Well, sort of. Obviously any time a headline includes speech marks you can normally assume it isn’t true. What has been found, however, is that the branches of birch trees lower by about 10cm over the course of the night.
An open access article in Frontiers in Plant Science explains how researchers in Finland and Austria used lasers to scan trees multiple times through the night. By the time morning had arrived the branches of the two trees studied were, on average, drooping 10cm lower than at the beginning of the night.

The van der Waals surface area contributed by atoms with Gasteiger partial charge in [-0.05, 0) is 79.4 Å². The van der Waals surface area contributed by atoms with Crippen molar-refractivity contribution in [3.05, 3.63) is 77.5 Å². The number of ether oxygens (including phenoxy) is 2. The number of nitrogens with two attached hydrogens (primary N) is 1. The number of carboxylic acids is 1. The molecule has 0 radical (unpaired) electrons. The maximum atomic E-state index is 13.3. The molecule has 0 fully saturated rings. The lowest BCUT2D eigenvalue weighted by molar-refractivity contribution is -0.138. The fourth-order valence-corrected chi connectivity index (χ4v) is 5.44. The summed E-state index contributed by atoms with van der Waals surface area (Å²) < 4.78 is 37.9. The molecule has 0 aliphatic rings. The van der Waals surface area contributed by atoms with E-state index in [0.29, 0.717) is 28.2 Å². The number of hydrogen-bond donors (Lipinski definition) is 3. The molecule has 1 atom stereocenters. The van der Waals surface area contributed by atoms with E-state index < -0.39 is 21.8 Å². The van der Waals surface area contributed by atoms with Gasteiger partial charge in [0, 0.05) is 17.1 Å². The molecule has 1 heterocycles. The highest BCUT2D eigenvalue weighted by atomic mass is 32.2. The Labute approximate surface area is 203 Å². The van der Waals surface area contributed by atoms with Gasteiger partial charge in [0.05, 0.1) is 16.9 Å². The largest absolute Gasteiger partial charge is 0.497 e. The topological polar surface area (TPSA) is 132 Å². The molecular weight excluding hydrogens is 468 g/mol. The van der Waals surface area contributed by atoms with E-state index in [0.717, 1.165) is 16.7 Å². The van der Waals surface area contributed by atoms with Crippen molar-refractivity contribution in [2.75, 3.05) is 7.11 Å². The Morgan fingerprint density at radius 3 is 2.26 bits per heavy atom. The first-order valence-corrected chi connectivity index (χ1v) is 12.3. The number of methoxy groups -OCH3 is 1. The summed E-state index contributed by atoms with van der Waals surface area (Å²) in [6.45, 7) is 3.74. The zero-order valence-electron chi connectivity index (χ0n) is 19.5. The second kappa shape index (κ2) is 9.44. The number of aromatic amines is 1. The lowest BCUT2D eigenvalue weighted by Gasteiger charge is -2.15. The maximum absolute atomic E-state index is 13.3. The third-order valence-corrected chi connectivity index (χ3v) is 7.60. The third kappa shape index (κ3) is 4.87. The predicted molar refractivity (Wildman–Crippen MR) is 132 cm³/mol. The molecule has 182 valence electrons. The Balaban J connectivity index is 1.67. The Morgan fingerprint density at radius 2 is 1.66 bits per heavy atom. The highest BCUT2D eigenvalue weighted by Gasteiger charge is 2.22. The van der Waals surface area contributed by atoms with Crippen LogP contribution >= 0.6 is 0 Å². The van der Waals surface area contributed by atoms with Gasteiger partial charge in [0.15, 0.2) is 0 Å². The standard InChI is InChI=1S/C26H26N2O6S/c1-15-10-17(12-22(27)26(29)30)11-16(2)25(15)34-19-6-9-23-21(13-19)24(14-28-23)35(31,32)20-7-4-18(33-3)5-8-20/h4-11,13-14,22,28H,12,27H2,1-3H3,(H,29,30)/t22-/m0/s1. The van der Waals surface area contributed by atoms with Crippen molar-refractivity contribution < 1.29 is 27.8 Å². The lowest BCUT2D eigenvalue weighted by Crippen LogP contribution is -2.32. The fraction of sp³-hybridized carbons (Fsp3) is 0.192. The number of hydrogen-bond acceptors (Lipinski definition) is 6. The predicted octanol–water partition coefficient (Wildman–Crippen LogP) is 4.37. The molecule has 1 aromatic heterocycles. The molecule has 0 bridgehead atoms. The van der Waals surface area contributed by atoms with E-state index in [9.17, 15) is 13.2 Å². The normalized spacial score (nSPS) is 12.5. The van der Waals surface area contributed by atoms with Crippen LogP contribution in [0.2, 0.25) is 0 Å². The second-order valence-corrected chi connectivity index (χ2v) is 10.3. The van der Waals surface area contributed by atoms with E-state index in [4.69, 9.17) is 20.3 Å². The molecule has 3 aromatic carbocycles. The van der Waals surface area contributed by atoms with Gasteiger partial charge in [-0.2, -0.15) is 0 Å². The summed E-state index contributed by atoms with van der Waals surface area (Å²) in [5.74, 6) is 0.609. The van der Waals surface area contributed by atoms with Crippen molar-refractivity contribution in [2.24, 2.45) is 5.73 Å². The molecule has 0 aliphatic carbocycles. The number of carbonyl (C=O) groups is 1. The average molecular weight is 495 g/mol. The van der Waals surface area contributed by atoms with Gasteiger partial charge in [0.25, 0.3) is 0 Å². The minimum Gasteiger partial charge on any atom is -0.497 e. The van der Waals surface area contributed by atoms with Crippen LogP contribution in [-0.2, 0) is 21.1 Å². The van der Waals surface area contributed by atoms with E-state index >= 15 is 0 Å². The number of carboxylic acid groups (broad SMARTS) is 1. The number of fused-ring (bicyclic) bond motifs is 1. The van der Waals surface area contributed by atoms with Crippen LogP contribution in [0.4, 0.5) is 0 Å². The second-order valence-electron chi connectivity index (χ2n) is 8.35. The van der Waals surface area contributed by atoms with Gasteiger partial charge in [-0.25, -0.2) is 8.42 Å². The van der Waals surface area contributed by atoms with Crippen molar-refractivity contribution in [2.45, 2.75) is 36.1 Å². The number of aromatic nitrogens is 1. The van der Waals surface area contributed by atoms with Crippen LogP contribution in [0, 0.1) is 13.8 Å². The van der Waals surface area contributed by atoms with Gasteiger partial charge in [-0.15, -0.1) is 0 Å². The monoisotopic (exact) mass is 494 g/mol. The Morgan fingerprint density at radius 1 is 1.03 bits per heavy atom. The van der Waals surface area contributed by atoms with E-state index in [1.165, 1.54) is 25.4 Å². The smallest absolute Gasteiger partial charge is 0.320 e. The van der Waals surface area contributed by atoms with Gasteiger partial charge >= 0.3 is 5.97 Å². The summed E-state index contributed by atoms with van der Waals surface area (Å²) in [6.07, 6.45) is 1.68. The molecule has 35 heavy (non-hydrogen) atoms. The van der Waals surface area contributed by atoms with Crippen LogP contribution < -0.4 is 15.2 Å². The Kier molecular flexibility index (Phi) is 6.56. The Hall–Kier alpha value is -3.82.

If you look at the image below you will see two scans overlaid on one another. The Black dots are from early in the night whilst the red dots are from the next morning. In fairness to them, the branches do seem to have drooped.
We know that the droop is caused by a reduction in the water pressure in the cells of the tree but the key, unanswered question is whether this is an active process guided by a day-night rhythm within the tree, or is it a passive process dictated by the light available in the environment?